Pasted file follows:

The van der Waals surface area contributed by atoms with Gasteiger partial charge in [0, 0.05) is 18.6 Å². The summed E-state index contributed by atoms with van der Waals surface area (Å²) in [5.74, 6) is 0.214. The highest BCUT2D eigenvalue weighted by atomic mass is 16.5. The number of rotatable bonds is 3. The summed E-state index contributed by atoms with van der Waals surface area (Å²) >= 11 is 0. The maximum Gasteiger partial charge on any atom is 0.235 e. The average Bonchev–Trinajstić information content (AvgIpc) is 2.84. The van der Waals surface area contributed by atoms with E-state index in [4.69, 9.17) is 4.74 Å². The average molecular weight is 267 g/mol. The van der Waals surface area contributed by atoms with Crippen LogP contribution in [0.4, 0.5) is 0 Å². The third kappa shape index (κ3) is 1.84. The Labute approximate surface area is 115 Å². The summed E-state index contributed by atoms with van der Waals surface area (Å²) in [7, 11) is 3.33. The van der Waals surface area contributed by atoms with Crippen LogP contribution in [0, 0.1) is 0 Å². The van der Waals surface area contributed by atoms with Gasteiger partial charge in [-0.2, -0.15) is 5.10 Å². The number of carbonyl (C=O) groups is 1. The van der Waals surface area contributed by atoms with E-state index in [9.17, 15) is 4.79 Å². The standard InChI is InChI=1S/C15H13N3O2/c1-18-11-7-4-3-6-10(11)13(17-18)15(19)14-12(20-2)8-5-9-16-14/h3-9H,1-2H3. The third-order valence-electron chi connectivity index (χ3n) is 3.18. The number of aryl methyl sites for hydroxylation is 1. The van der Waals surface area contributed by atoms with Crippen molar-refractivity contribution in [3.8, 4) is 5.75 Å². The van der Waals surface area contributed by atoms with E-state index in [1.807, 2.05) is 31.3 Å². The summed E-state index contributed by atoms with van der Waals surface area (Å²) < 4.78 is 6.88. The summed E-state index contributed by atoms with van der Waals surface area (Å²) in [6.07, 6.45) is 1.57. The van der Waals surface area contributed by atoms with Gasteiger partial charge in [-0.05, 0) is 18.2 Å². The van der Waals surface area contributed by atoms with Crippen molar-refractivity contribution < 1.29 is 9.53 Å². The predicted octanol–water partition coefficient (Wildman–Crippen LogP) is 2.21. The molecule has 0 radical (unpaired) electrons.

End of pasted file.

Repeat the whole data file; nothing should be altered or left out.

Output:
The van der Waals surface area contributed by atoms with Gasteiger partial charge in [0, 0.05) is 18.6 Å². The summed E-state index contributed by atoms with van der Waals surface area (Å²) in [5.74, 6) is 0.214. The highest BCUT2D eigenvalue weighted by atomic mass is 16.5. The number of rotatable bonds is 3. The summed E-state index contributed by atoms with van der Waals surface area (Å²) >= 11 is 0. The maximum Gasteiger partial charge on any atom is 0.235 e. The average Bonchev–Trinajstić information content (AvgIpc) is 2.84. The van der Waals surface area contributed by atoms with E-state index in [4.69, 9.17) is 4.74 Å². The average molecular weight is 267 g/mol. The van der Waals surface area contributed by atoms with Crippen LogP contribution in [0.4, 0.5) is 0 Å². The third kappa shape index (κ3) is 1.84. The Labute approximate surface area is 115 Å². The summed E-state index contributed by atoms with van der Waals surface area (Å²) in [7, 11) is 3.33. The van der Waals surface area contributed by atoms with Crippen LogP contribution in [0, 0.1) is 0 Å². The van der Waals surface area contributed by atoms with Gasteiger partial charge in [-0.2, -0.15) is 5.10 Å². The number of carbonyl (C=O) groups is 1. The van der Waals surface area contributed by atoms with E-state index in [9.17, 15) is 4.79 Å². The standard InChI is InChI=1S/C15H13N3O2/c1-18-11-7-4-3-6-10(11)13(17-18)15(19)14-12(20-2)8-5-9-16-14/h3-9H,1-2H3. The third-order valence-electron chi connectivity index (χ3n) is 3.18. The number of aryl methyl sites for hydroxylation is 1. The van der Waals surface area contributed by atoms with Crippen molar-refractivity contribution in [3.8, 4) is 5.75 Å². The van der Waals surface area contributed by atoms with E-state index in [1.807, 2.05) is 31.3 Å². The summed E-state index contributed by atoms with van der Waals surface area (Å²) < 4.78 is 6.88. The summed E-state index contributed by atoms with van der Waals surface area (Å²) in [6.07, 6.45) is 1.57. The van der Waals surface area contributed by atoms with Gasteiger partial charge in [-0.05, 0) is 18.2 Å². The van der Waals surface area contributed by atoms with Crippen molar-refractivity contribution < 1.29 is 9.53 Å². The predicted octanol–water partition coefficient (Wildman–Crippen LogP) is 2.21. The molecule has 0 radical (unpaired) electrons.